2.2. Sintering of Calcium Titanate Ceramic
To study the sinterability of the powders obtained from the present combustion method, 1.2 g of the as-prepared calcium titanate powders was mixed with 3% polyvinyl alcohol (PVA) binder and pressed in a hydraulic press (CARVWR, INC, 4128, USA), using a pressure of about 5 psi, to form a cylindrical pellet 15 mm in diameter. Following the research of Luo et al. , the pellet was then sintered at 1350°C for 60, 120, and 180 min of holding time under air atmosphere in a muffle furnace (Lenton, UAF16, USA). The temperature profile of the sintering process is in Figure 4.
The mean particle size of the duck eggshell and A-TiO2 powder obtained by planetary milling and ball milling was determined with a laser diffraction particle size analyzer (LPSA, Beckman Coulter, LS 230, USA). To study the combustion reaction mechanisms in the duck eggshells-TiO2-Mg system, the prepared mixed reactant powders were tested using simultaneous thermal analysis (STA, 449 F3, Jupiter, Netzsch, Germany) in TG and DSC modes. The samples were heated from 30 to 1300°C at a rate of 10°C/min in the N2 atmosphere. The morphologies of the as-combusted powder, as-leached powders, and as-sintered calcium titanate ceramics were characterized using scanning electron microscopy (SEM, Quanta 400, FEI, USA). X-ray diffraction (XRD, X’ Pert, MPD PHILIPS, the Netherlands) phase identification of all materials was carried at 40 kV, and 30 mA using CuKα radiation (0.15406 nm). The average crystallite size was calculated from the Debye–Scherrer equation :where is the crystallite size, is X-ray the wavelength, is the full width at half maximum (FWHM) of the peak in radians, and is Bragg’s angle.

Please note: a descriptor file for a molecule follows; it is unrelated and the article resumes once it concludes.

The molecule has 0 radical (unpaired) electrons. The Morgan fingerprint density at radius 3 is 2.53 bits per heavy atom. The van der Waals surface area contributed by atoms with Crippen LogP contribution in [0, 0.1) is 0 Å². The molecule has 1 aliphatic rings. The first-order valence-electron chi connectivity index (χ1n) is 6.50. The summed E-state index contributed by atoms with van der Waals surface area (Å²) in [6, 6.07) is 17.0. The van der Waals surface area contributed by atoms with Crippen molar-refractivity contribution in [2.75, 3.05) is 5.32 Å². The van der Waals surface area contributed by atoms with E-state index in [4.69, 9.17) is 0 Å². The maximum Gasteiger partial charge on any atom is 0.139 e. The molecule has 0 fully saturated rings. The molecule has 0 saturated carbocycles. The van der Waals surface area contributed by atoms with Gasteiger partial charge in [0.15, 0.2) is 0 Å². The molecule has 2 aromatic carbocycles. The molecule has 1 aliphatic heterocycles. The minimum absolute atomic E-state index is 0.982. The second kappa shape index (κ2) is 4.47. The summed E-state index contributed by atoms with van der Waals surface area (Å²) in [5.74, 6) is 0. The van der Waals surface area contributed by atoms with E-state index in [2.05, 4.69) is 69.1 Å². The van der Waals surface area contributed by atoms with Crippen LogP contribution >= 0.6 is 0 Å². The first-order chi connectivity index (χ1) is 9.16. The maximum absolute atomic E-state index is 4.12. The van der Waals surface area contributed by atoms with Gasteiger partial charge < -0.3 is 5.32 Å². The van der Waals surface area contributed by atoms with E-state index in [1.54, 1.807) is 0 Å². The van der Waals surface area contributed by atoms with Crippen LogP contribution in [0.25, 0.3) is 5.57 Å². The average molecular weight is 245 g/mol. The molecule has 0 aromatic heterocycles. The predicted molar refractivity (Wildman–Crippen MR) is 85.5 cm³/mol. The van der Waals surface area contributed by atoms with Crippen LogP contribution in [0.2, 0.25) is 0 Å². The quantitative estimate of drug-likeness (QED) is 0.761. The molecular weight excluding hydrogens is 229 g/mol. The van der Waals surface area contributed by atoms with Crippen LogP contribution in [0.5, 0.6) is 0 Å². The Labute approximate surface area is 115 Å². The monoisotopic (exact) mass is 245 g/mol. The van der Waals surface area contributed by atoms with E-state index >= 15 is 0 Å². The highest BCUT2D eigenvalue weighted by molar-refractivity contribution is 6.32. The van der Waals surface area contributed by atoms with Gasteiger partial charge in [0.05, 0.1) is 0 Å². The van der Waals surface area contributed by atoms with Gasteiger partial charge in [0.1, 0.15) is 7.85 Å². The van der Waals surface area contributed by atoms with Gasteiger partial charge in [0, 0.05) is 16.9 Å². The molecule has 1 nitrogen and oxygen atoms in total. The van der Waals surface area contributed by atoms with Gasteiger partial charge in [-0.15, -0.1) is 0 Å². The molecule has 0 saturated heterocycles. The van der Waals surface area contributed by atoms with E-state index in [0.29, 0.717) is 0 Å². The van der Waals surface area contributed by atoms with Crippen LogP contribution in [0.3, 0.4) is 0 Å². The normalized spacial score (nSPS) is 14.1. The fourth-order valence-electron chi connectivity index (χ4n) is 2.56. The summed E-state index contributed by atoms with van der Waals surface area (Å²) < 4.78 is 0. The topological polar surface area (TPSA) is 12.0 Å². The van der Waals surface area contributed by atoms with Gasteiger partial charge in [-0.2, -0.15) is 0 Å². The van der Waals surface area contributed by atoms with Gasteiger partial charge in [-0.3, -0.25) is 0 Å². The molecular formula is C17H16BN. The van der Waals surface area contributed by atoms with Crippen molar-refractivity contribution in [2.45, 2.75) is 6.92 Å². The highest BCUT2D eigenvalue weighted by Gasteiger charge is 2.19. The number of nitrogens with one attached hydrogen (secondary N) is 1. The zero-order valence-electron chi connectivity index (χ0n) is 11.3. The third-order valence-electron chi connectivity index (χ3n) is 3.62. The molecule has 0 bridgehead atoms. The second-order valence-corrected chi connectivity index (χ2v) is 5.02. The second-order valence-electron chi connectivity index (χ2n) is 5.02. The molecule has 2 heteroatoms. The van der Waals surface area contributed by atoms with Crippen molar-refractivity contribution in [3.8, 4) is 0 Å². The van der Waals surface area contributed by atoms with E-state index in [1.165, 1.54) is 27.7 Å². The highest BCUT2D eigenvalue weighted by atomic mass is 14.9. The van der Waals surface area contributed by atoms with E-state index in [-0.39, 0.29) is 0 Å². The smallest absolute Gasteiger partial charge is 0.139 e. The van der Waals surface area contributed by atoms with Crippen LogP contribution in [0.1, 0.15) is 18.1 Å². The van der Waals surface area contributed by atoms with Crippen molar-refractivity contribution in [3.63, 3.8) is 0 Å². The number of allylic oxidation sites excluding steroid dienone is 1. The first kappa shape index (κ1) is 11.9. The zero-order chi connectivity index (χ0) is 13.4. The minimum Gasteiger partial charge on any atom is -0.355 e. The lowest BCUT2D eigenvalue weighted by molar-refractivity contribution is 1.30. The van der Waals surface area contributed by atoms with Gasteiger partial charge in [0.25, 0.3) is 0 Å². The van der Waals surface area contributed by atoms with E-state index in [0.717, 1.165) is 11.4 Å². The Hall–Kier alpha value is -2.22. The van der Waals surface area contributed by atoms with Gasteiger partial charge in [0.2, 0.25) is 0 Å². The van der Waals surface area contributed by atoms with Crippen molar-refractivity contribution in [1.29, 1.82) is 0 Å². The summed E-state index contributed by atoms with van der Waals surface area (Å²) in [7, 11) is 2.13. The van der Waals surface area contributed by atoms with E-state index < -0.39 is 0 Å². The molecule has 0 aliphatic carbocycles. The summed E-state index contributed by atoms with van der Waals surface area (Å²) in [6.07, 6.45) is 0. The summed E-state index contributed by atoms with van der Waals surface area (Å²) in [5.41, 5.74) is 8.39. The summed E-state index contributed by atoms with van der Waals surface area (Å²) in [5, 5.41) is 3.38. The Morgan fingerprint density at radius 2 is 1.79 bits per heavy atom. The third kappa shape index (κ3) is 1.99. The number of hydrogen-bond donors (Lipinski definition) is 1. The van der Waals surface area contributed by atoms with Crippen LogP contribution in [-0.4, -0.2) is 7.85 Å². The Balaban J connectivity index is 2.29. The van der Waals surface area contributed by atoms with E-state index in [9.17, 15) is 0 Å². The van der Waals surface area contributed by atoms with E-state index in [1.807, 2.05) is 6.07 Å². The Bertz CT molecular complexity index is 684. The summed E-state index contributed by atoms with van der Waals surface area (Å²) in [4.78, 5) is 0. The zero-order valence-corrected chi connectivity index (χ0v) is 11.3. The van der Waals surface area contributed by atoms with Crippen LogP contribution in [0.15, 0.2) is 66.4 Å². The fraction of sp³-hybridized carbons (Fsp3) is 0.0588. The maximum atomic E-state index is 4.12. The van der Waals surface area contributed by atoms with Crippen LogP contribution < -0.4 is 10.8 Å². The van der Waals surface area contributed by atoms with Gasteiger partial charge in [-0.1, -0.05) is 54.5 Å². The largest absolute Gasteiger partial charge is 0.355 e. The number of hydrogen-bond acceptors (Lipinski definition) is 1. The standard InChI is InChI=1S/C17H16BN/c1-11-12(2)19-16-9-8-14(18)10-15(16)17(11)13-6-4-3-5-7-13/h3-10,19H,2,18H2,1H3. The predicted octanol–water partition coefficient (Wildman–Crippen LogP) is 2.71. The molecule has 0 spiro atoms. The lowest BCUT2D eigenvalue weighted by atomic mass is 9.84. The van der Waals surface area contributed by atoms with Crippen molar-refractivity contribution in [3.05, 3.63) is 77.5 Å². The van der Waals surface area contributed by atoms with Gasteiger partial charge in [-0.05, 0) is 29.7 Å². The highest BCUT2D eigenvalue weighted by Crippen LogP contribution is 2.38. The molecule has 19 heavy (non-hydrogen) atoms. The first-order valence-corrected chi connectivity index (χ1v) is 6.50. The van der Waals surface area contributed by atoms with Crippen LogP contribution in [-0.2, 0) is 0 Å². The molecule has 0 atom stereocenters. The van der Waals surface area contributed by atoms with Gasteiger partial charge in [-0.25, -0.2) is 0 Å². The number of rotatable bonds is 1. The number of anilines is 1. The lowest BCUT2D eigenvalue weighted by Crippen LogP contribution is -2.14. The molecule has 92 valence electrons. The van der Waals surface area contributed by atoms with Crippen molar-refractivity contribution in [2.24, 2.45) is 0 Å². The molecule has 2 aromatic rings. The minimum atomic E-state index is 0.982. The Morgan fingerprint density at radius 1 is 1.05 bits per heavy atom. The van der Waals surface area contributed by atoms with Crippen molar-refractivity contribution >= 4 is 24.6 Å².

2.4. Density and Porosity Measurement
The sintered density and apparent porosity of the calcium titanate ceramics were measured according to the Archimedes principle and can be calculated using equations (3) and (4), respectively:where is the sintered density, is the apparent density; are the dry weight, weight in water of the water-saturated specimen, and weight in air of the water-saturated specimen, respectively; and is the density of water (1 g/cm3) .
2.5. Dielectric Properties
For room temperature dielectric studies, both flat surfaces of the sintered calcium titanate ceramic pellet were polished and the thickness controlled at ∼1 mm. Silver (Ag) paste electrodes were applied to the pellet, which was then dried at 50°C for 24 h. The pellet was applied as a disc capacitor in which the sintered product was the dielectric medium. Capacitance was measured using an LCR meter (GW INSTEX, LCR-821, USA) within the frequency range of 0 to 200 kHz. The dielectric constant was calculated according to the following equation :where is the dielectric constant, is the equivalent parallel capacitance obtained from the data of measurement, is the thickness of the fabricated ceramic material, A is the combined surface electrode area of the electrode discs, and is the permittivity of vacuum (8.85 × 10−12 F/m). The dielectric loss obtained from the value of the dissipation factor can be calculated from by the following equation :where is the dielectric loss, is the dissipation factor obtained from data of measurement, and is obtained from equation (5).
3. Results and Discussion